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Lethbridge Herald Newspaper Archives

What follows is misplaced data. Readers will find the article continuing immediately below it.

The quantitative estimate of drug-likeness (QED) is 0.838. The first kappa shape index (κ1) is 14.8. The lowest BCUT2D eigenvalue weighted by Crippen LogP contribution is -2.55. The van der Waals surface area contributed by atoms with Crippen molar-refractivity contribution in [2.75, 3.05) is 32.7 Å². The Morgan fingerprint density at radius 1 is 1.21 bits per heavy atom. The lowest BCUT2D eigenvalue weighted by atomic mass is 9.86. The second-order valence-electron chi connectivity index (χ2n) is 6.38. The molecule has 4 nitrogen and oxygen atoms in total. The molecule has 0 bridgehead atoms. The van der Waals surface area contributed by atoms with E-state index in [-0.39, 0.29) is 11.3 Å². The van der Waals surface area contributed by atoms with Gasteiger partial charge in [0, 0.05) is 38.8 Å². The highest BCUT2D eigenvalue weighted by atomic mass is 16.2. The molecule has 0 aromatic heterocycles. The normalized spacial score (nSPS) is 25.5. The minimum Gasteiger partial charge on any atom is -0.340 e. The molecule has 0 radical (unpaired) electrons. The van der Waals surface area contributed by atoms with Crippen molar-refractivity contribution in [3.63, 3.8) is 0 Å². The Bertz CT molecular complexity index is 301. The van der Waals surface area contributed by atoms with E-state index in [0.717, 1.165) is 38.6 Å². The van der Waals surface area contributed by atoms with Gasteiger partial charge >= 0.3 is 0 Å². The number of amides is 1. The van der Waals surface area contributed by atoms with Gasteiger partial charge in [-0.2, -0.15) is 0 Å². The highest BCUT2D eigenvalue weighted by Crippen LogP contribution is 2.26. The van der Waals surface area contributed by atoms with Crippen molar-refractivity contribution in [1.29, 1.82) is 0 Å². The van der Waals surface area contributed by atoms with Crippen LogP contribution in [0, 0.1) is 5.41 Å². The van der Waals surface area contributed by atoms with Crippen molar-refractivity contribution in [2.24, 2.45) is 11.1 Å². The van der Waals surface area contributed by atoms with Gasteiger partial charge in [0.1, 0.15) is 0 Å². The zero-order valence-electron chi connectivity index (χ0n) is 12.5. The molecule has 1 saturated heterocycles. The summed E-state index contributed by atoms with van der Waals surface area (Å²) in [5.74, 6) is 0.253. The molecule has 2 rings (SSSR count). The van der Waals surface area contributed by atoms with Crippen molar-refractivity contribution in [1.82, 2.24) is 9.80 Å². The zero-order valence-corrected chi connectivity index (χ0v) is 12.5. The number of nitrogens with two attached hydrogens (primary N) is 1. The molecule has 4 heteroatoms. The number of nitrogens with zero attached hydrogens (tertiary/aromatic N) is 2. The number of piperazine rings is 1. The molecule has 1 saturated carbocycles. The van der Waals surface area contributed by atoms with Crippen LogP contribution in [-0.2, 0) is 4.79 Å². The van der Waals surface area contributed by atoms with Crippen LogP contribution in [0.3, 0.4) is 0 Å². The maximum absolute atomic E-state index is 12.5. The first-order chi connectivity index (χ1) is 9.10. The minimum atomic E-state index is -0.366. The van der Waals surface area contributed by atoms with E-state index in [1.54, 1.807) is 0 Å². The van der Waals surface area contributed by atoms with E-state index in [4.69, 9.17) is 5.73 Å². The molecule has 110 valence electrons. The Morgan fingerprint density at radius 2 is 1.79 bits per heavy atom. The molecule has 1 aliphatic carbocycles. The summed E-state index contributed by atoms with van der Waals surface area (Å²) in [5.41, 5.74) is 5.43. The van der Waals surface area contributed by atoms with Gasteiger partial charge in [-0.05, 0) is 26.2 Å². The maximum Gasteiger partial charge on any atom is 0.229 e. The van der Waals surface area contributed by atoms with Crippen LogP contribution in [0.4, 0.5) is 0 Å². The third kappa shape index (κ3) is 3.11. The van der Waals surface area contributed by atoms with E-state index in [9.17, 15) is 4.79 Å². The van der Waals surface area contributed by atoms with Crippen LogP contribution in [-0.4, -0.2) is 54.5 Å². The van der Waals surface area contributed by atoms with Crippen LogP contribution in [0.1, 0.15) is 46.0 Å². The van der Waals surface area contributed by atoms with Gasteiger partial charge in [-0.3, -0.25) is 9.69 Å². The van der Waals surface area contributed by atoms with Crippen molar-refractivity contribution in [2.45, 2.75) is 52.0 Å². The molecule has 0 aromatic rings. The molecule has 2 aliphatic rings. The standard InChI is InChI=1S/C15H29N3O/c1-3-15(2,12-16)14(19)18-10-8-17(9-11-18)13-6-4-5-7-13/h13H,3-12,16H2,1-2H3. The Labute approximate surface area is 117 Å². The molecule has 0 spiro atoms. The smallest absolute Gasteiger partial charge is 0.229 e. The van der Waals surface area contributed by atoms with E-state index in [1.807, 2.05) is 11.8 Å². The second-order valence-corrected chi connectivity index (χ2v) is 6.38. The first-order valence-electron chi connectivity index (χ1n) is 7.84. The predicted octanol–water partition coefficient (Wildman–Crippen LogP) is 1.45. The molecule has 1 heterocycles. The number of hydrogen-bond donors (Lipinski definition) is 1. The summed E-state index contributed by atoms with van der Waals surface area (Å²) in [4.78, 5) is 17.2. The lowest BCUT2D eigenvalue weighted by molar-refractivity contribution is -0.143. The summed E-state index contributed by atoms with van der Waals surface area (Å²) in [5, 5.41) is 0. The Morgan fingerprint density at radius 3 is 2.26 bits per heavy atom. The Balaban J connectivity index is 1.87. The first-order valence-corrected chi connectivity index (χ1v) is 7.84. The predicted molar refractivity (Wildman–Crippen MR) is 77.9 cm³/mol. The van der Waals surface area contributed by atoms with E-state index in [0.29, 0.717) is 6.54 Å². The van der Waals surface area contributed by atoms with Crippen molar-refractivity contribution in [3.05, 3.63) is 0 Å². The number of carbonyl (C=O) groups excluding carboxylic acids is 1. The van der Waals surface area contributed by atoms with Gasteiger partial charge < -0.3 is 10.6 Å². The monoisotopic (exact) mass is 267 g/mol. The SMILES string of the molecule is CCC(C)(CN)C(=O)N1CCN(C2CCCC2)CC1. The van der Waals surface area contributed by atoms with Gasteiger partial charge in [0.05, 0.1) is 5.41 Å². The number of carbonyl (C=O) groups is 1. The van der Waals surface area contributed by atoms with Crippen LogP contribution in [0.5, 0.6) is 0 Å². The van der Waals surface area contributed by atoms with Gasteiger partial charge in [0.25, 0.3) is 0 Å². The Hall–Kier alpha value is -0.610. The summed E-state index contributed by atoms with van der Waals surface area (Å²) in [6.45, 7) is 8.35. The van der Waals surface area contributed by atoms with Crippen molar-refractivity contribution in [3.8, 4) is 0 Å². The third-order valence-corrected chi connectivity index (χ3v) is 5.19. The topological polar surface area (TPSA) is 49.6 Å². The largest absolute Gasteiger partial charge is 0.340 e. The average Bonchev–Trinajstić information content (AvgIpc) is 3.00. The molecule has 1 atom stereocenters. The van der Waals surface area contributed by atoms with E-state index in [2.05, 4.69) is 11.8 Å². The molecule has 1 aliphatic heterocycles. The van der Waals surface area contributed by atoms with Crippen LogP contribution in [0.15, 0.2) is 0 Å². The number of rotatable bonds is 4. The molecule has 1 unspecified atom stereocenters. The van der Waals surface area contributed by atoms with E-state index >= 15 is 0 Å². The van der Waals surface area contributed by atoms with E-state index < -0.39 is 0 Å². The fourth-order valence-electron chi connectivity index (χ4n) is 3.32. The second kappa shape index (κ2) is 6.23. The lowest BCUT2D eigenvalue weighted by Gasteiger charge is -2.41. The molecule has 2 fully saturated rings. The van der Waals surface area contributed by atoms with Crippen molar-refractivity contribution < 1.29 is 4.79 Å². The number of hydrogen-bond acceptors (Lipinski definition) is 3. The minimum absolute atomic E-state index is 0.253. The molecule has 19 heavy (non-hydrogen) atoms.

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Lethbridge Herald, The (Newspaper) - March 2, 1972, Lethbridge, Alberta 26 THE IETKBR1DGE HERAID Thursday, Mnich 1, 1972 r Covemnieul and Opposition ajjroo Grain movement is THE WASTELAND-A in Londonderry, Northern wrecked building, which ground floor, after rhe fcrrorfsf bomb. The buildpr damaged. policeman out directions Ireland, in front of a had a furniture si ore on its structure was destroyed by a igs on eillisr side were severely Business Spotlight 'mery :re changes By STUPHKX St'OTV OTTAWA (CP) One thine; the Opposition and the govern- ment agree on is that then.1 is (rouble moving enough grain through tho port of Vancouver. But the New Democratic Party says while the govern- nent seems to know about the aroblcm it is not taking any .ong-lenn steps to overcome it, Otto Lang, justice minister who also speaks for Hie Cana- dian wheat board, told Cliff Downey Itiver) in the Commons last week tlic board has for certain months and periods of months "sold to ;ui absolute physical maximum out of the port of Vancouver It is one of the challenges to develop additional facilities at that port for what now appears to he a clear addi- tional sales possibility through (he West." This week it was announced that some of the million bushels of wheat sold to the So- viet Union will move through Vancouver. SAYS CHALLENGE UN'MKT Alf Cleave Biggar) said in the Commons the same clay the government is not meeting Ihe challenge Mr. Lang said existed, 'If an emergency exists in Canada today in any area, it ex- ists on the West Coast in the field of grain he said during the throne speech de- bate. tie said million worth of additional storage facilities are needed in Vancouver and added, in c r i t i c i s m of government short-term cmoloyment policies, ,s n c h as Opportunities for Youth: 'Instead of pouring money into odds and etuis of programs across Canada as though LI of A council voles lo keep finance post EDMONTON' (CP) 'I hr University of Alberta General Faculties Council defeated a motion to leave unfilled the post of vice president of fi- nance and rd minis! ration afti'r the resignation of Dr. Gordon Tynttal! June SO. Dr. TyndalK who wants to re- turn to teaching in the faculty of business and co mmerce. was pra isetl h y some council members for his years of handling the universi- ty's financial affairs. The motion from (he aca- demic association recommen- ded the job's responsibilities be transferred (o other officers pending a complete rev iew of "administration s t r u c t u re.1' The council approved a review of the administrative structure. The council also decided the undergraduate programs must be more fle.xible and interdis- ciplinary' and established a set of ethical piiide-lhies for the conduct of "human research" on the campus. were pouring sand down a rat hole, because many of these programs will bo forgotten after next would it noi mako mure sense if we were lo spend our time LIIU! money improving transportation to tho W e.s t Coast, building storage facilities at the West Coast and creating harbor facilities Transportation and storage o! grain has been a perennial problem in Canada, but Mr. Cleave said (ho has yet to get the message. IT'S NOT He said Western farmers have known for a long time that a "heavier and heavier volume1 of grain was going (o the port at Vancouver and that something should be done (o moot that sit- uation 'We know that almost every year there is a crisis in supplies of grain available for loading on board ships at Vancouver. We know that, nnd tho government has not developed any plan to meet (lie situation." 13ut last week. Mr. Lang gave reporters what may bs the start of a government, program lo deal with grain handling in Van- couver. lie said it is clear Vancouver will have to become more capa- ble of handling grain than in the f past ami all possible means o moving wheat were being const dered, Private grain-buying companies were being urged tf take a look at the situation. HL did not expand on that answer. The government has given a number of answers for the delay on grain transportation; nnd handling over which it has 10 control. j MENTIONS CAUSKS Mr. Lang mentioned heavy Miles, bad weather delaying rail ransportation and late arrival of ships at Vancouver. members have- ox- srcsscd concern that [he grain :iandling problem will cause Canada to lose wheat sales, al- though Mr. Lnng has said tho wheat board will continue tii- tempts to sell grain. Mr. Downey said idle ships moan lost exports and that Can- ada is facing a critical situa- tion. John Skobt-rfl Moose Jaw) charged that Can- ada lost a sain to Japati because of lack of grain. Stanley Korchinski kenzie) was unsuccessful in a call for committee investigation into charges that 20 ships then were idle in Vancouver. Mr. Lang said grain held up by severe snow storms was moving into the city, the wheat I hoard (lip situation in hand ;u-d "it wilt be improving Without r c f e r ring to Mr Lang's remarks, Mr. Gteave ob- viously didn't accept tho assess- ment. "The .situation is so serious that in a pamphlet issued by the Canadian wheat board it is slated that we are in danger of abdicating our role as an ex- porter of grain, rind that we face ;i real crisis in the move- ment of grain. [As far as I know there Is na government program to meet this situation." He had another point: A whole new dock facility was built in Vancouver when a U.S. company wanted to move Al- berta coal to Japan. 'Yet we cannot seem to or- ganizfi ourselves in order to build the hind of transportation and sioi'age facilities we need to serve an industry that has been viable in Canada since. Con- federation." LIABILITY BONDS S AUTO FIRE ROSSITER AGENCIES LTD. ESTABLISHED 1911 lower Floor 517 Avc, S. Phono 327-1541 LIMITED NUMBER OF COPIES NOW AVAILABLE SPRING 1972 FARM AND RANCH DIRECTORIES A listing of oil farms and ranches in the Lethbridge trading area wilh mailing addresses ond land loca- tion. EACH Available at .etltbtidge Herald cmd Lithographing Division Corner 5th Ave. and 7th 51. S. IETHBRIDGE TORONTO (CP) For years the milkman's horse was as much a part of the neighbor- hood as Hie family do" or cat. j Eventually she was replaced by more efficient, more economi- cal, trucks. Now even the are be- ginning to disappear. The home- delivery service is a fast changing business, In some areas it is already dead. Ten years ago liome deliv- eries ijcounled for half the business of Donlands Dairy Lid. of Toronto, fn 1970. the com- pany ceased home delivery alto- gether. "The number of people v.ant- iBg delivery had much it wasn't economically feasible for us to continue." says John Essay winners to be guests of government EDMONTON (CP) Alber- ta will acquire three children as deputy education ministers on March 9. The deputies will be Grade 6 pupils who won a province-wide essay contest held in conjunc- tion with Education Week, March 6-10. Tho winners are Barbara Jane McKinley, 10, of Med- icine Hat; Calvin Sargeant, 11, of Rimbey; and Jim Hutchison 11, of Edmonton. They will tour Edmonlon, ac- companied by teachers, see the government in operation and have dinner with Education Minister Lou Hymlman. Ford, vice-president of produc- tion. ''The driver had to travel so for hotween stops that a route just wasn't profitable." PRICK IS FACTOR Price is a major reason why most housev.ives now shop in supermarkets and discount milk stores. Frank Warnock, vice presi- dent of Dominion Dairies, says home-delivered milk costs three tr> five cents a quart more than milk purchased in a store. j 'It is more economical for us to in bulk to the store and more economical for the j housev.ife to shop there." j Doctors, who once considered house calls a part of their daily j routine, also notice a change. Tt is my impression there has been a large reduction in both house calls and requests for says Dr. Douglas Johnson, head of the depart- ment of family and community medicine at Toronto's Sunny- brook Hospital. SEES MORE PATIENTS "A doctor can sec more pa- tients, more efficiently, in the office, besides having access to a laboratory or equipment." Some companies have tried to adjust Eo the shift in lifestyles by expanding the products of- fered by their route-salesmen. Silver-wood Dairies has in- creased its home delivery serv- ice by turning its trucks into travelling general stores. The company now delivers soft drinks, bread, powdered-de- tergent and such things as hand- lotion in addition to dairy-prod- ucts, One institution of home deliv- eries, however, remains rain or shine, the newspaper boy is still making his rounds. The h On the Way! 14.6 cu. ft Coldspot Spacemaster refrigerator is completely frostfree NOW WHITE Cli orge H on y Color extra Ami you get fully adjustable, cantilever half-shrives, porcelain meal keeper unil (win, vegetable crispcrs that let you design your own inferior. Dig, freezer capacity Separate temperature control? 2-door convenience Full-width dairy compartment and interior limiting. Handy door shelves Odour-free, porcelain inferiors bucket. 2 ice-cube (rays and portable ice bucket Magnetic door seals for positive closure Long-life, rotary compressor ]3.7cu. ft frostfrec Coldspot refrigerate! 8.1 cu. ft compact refrigerator NOW Color extra Nevcrnceds defrosting 105-lb. freezer capacity Moisture-sealed, twin vegetable crispcrs. 2-door convenience Porcelain lined interiors Door shelves, butler compartment, egg bucket. White acrylic finish NOW 'I Only I rue Automatic defrost. Interior light, f.argc vegetable crispcr Moulded egg rack. Dairy compart mrnl. 3 .Slide-out shelves lleanliful Xiloslccl exterior Wcscrviccwbatwcsell, coast-lo-coist You get S-jtar compressor unu.sealed sy.sicm al! park and labour. I-ycnr guarantee on all other parts and labour. All regular, local deliveries arc free of charge. No trade-in required. Coavenieni credit terms, Satisfaction guaranteed or uiuaty refunded, QUALITY COSTS NO MORE AT SIMPSONS-SEARS STORE HOURS: Open Daily 9 a.m. lo p.m. Thursday and Friday 9 a.m. lo 9 p.m. Centre Village. Telephone 328-9231 ;